1. World Health Organization (WHO). Global tuberculosis control surveillance, planning, financing. WHO report 2007. (WHO/HTM/ TB/2007.376). Geneva: WHO; 2007. Available from: index.html. Accessed 15 November 2007.        

2. World Health Organization (WHO). Special Programme for Research and Training in Tropical Diseases (TDR) [Internet site]. Tuberculosis. Available from: Accessed 20 December 2006.         

3. Pan American Health Organization (PAHO). Epidemiological status of TB (Region of the Americas, 2004) [Internet site]. Available from: Accessed 20 December 2006.         

4. United States Department of Health and Human Services, Centers for Disease Control and Prevention, Division of Tuberculosis Elimination, National Center for HIV, STD and TB Prevention. Trends in tuberculosis—United States, 2004. MMWR. 2005;54(10): 245–9.        

5. Codecasa LR, Porretta AD, Gori A, Franzetti F, Degli Esposti A, Lizioli A, et al. Tuberculosis among immigrants from developing countries in the province of Milan, 1993–1996. Int J Tuberc Lung Dis. 1999;3(7):589–95.        

6. Iñigo J, Arce A, Rodríguez E, García de Viedma D, Palenque E, Ruiz Serrano MJ, et al. Tuberculosis trends in Madrid, 1994–2003: impact of immigration and HIV infection. Int J Tuberc Lung Dis. 2006; 10(5):550–3.        

7. Oxlade O, Vaca J, Romero E, Graham B, Hernandez L, Tannenbaum T, et al. The long-term health and economic benefits of DOTS implementation in Ecuador. Can J Public Health. 2006;97(1):14–9.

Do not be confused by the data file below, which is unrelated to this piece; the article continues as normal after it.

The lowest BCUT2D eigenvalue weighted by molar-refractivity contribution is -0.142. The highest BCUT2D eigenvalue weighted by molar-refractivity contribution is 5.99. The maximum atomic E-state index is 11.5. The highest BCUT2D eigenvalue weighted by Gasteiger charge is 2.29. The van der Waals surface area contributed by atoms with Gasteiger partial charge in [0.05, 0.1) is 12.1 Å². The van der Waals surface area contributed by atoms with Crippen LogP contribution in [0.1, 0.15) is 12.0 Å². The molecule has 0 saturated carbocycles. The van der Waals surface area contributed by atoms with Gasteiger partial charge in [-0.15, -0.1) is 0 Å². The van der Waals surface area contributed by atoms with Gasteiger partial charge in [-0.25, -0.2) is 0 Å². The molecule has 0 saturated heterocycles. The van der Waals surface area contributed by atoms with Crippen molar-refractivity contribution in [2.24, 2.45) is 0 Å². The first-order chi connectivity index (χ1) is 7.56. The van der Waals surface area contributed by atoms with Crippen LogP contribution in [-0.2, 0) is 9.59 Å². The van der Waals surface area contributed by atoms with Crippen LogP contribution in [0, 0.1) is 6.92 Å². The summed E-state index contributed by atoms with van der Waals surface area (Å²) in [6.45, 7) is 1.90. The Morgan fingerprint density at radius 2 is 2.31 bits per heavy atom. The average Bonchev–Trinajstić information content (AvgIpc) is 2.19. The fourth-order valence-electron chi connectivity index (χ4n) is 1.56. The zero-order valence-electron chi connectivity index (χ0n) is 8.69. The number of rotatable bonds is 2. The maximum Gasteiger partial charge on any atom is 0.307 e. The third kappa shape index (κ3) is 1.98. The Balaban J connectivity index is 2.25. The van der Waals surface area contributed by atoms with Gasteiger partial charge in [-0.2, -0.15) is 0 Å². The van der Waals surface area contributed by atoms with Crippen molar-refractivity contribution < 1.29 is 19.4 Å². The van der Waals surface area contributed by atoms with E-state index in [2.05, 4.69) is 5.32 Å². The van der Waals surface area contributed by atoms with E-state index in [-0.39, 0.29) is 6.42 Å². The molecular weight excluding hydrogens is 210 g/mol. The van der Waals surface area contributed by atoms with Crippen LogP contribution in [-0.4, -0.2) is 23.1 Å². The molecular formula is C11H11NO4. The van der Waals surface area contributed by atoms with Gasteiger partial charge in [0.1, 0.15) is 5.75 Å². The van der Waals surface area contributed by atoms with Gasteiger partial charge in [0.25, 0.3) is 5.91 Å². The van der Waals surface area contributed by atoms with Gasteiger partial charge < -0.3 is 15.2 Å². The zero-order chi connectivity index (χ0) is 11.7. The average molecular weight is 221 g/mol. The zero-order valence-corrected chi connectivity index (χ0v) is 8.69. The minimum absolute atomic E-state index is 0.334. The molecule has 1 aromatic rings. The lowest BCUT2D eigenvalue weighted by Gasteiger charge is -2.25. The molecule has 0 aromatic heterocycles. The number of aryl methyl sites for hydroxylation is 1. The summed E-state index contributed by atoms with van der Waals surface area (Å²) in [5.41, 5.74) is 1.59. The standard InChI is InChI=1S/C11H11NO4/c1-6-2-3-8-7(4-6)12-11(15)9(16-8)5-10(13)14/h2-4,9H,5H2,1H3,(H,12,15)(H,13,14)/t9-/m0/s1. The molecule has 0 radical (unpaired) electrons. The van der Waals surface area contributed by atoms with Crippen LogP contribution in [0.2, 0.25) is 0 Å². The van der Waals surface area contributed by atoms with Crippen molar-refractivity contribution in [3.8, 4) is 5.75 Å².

8. Vaca J, Peralta H, Gresely L, Cordova R, Kuffo D, Romero E, et al. DOTS implementation in a middle-income country: development and evaluation of a novel approach. Int J Tuberc Lung Dis. 2005;9(5):521–7.        

9. Jackson S, Sleigh AC, Wang GJ, Liu XL. Poverty and the economic effects of TB in rural China. Int J Tuberc Lung Dis. 2006; 10(10):1104–10.        

10. Cambanis A, Yassin MA, Ramsay A, Bertel Squire S, Arbide I, Cuevas LE. Rural poverty and delayed presentation to tuberculosis services in Ethiopia. Trop Med Int Health. 2005; 10(4):330–5.         

11. Needham DM, Godfrey-Faussett P, Foster SD. Barriers to tuberculosis control in urban Zambia: the economic impact and burden on patients prior to diagnosis. Int J Tuberc Lung Dis. 1998;2(10):811–7.        

12. Farmer P, Robin S, Ramilus SL, Kim JY. Tuberculosis, poverty, and "compliance": lessons from rural Haiti. Semin Respir Infect. 1991;6(4):254–60.        

13. Liefooghe R, Baliddawa JB, Kipruto EM, Vermeire C, De Munynck AO. From their own perspective: a Kenyan community’s perception of tuberculosis. Trop Med Int Health. 1997;2(8):809–21.         

14. Jaramillo E. Pulmonary tuberculosis and health-seeking behaviour: how to get a delayed diagnosis in Cali, Colombia. Trop Med Int Health. 1998;3(2):138–44.        

15. Coreil J, Lazardo M, Heurtelou M. Cultural feasibility assessment of tuberculosis prevention among persons of Haitian origin in South Florida. J Immig Health. 2004;6(2):63–69.        

16. Rubel AL, Garo LC. Social and cultural factors in the successful control of tuberculosis. Public Health Rep. 1992;107(6):626–36.        

17. Baldwin MR, Yori PP, Ford C, Moore DA, Gilman RH, Vidal C, et al. Tuberculosis and nutrition: disease perceptions and health seeking behavior of household contacts in the Peruvian Amazon. Int J Tuberc Lung Dis. 2004;8(12):1484–91.